What is a gear?
Basically, a gear is a circular disc with regular notches (serrations) that run the full circumference. It is used to transmit (kinetic) forces to another gear or a chain.
Two or more gears combined together form a gearbox. At the same radius, the wheels act on each other with the same force. If the radii of the gears differ, the acting torques are also of different magnitude. This effect is used for the better utilisation of drive forces.
Types of gears
The spur gear, which is also called cylinder wheel is the most common among the gears. The toothing lies on the circumference of the cylindrical disc. For a spur gear to result from a combination, the axes of the spur gear must be parallel to the counterpart.
The following gearing is possible:
- Axially parallel gear
- Helical gear
- Various curved gearing
- Double helical gearing: undercut & herringbone gearing
The rack is a linear machine element with serrations. The clearance space is limited by the length of the rod, which is why a to-and-fro motion usually takes place when using a rack. Together with a spur gear, the combination is called rack gear.
Several racks can be strung together to form a rack rail or cog railway.
An elliptical gear consists of non-circular wheels and is unevenly transmitting. While gear transmissions are usually made up of round gears, an elliptical gear is, as mentioned, a non-circular gear. When a normal gear rotates, the connected wheel rotates evenly. For elliptical gears, the associated gears must be identical to each other so that the constant centre distance is taken into account. In a combination of an elliptical gear with a spur gear, a wheel must be mounted on a movable swing axis or, when transmitting, run via a chain or toothed belt that connects the two wheels.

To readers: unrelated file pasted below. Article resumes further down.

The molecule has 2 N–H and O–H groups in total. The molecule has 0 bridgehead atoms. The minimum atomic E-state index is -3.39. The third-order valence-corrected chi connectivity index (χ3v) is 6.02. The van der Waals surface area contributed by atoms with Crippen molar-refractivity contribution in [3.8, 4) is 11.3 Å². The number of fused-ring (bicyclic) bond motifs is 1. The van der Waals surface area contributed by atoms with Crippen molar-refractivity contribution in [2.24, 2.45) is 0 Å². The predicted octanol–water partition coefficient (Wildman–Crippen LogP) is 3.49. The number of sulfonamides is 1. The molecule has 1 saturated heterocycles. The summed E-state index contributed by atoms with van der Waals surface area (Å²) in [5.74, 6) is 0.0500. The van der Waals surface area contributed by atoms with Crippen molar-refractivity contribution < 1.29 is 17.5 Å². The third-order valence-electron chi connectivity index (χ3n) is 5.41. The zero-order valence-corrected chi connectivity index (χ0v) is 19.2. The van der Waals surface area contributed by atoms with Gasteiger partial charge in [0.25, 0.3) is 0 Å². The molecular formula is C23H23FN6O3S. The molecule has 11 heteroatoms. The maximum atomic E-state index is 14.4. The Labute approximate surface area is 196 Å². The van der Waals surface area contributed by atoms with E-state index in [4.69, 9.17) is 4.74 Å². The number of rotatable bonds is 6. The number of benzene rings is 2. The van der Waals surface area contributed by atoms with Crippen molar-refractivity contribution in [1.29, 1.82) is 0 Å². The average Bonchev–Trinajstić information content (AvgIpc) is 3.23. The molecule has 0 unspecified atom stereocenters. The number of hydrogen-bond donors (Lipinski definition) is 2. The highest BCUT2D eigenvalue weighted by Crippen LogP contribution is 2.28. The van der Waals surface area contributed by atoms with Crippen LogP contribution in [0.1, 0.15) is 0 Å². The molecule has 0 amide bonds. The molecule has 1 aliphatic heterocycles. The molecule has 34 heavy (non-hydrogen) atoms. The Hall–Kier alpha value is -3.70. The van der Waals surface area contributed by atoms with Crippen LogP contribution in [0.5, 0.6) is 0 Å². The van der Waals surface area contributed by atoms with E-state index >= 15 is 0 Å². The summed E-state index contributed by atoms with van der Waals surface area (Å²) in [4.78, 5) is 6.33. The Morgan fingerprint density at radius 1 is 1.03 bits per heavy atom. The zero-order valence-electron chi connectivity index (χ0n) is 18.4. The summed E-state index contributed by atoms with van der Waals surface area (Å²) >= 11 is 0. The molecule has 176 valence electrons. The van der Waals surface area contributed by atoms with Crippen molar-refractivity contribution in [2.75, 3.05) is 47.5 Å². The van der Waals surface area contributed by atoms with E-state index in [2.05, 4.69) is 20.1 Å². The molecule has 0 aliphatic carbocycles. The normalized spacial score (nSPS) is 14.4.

Examples for use
- Chain drive of bicycles
- Weaving machines
The axes of bevel gears are usually at an angle of 90° to each other and intersect. With two coupled bevel gears, the tips converge. The toothed lateral surface lies on a truncated cone and most of the teeth run straight to the surface line. In hypoid gear they are curved while generally corresponding to the tooth height profile of an octoid.
Worm wheel and screw
A worm gear consists of a helical worm screw and a worm wheel. The toothing on the screw are similar to a thread whereby the teeth loop around the cylinder like in a screw. A turn equals a tooth. In the simplest case, the worm wheel can be a spur gear with helical toothing.
Due to the lay out of the lines to be achieved, the tooth flanks of the worm wheel are made hollow so that not just a point contact comes about. The worm gear has a relatively high gear ratio and is at the same time the quietest gear drive.
A possible modification is the globoid screw, which is adapted to the round shape of the worm wheel. Here the cylinder is taper-cut and not cylindrical.
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